Sean Gofus - Web Design and Development

The Background

During my "day" job I work as a web designer/developer for a fairly large internet retailer. About 6-7 months ago I was asked to add an additional field to the billing section of our checkout form. While this is an easy task and can be done in 30 seconds or less, I got the urge to reevaluate the form itself. Specifically the credit card section.

I felt like trying to redesign the UI of the form. I went against better judgement, because just the week before one of my designs for an online ad got rejected by the president of the company (who likes to see every piece of media); because it was too "out there" and not what the company represents. However I could not resist the urge so I started mocking up the form. When I was finished with the mockups I asked my boss at the time to present them to the president, and to my surprise they were approved with no revisions.

The Super Awesome New Form

So after the designs were approved I immediately got started on the code. I wrote the HTML and CSS and got it looking good in all the major browsers. Then I decided to write some enhanced front-end form validation using jQuery, because I felt that our current validation was lack luster. Below is the fruit of my labor.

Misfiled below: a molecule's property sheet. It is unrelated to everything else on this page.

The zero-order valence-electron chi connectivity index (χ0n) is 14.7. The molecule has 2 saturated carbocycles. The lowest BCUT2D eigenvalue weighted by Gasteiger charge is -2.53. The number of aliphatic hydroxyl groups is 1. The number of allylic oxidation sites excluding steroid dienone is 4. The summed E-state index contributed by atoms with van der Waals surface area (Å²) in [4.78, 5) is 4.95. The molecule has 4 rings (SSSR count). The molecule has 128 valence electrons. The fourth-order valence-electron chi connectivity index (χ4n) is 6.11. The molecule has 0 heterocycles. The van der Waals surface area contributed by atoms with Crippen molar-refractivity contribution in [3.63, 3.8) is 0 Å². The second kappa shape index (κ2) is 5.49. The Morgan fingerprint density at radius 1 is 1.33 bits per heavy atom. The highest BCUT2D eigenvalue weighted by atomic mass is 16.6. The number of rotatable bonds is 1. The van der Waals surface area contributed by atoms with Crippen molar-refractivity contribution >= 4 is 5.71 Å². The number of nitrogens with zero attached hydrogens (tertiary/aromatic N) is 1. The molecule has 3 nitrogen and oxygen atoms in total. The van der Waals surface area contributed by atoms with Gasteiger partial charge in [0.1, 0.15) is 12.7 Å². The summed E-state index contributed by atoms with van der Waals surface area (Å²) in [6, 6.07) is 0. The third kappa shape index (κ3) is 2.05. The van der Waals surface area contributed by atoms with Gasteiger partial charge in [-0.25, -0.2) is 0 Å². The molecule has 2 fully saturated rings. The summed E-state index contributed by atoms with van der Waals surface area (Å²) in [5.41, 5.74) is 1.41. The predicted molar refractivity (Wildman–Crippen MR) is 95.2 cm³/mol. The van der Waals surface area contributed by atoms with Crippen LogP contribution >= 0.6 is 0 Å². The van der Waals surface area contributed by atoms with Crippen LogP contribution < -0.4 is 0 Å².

The initial state of the form(see it looks like a credit card).

The card type selection.

The active state of a field.

The error state of a field.

The valid state of a field.

The CVV help. The whole card flipped to show the back of the card.

The end result came out pretty nice. It looked good and worked good. This went live about a week after the designs were approved. However there was a catch. Something I was afraid would happen, started to happen.

I Got 99 Problems And A Form Is One

Since the UI of the credit card form looked so different from the previous form, some customers were not sure of what to do. I would like to think that the form was intuitive enough that the customer would be able to know exactly how to use it but I was wrong...sort of.

When I say customers were not sure of what to do, what I really mean is that a small subset of customers didn't know what to do. The Customer Service department would report about an average of 6 complaints a week. This is just a tiny fraction of the amount of orders the website gets.

If only a fraction of customers were complaining then what's the big deal? This fraction is only the customers complaining. There could be a greater amount having problems and just abandoning the checkout process without calling in. To play it safe I decided to change the form back to a standard looking form. I learned that perhaps the credit card form was not the best place to try new UI elements. However on the bright side I did learn that the company I work for is open to trying out and pushing some cool UI things.


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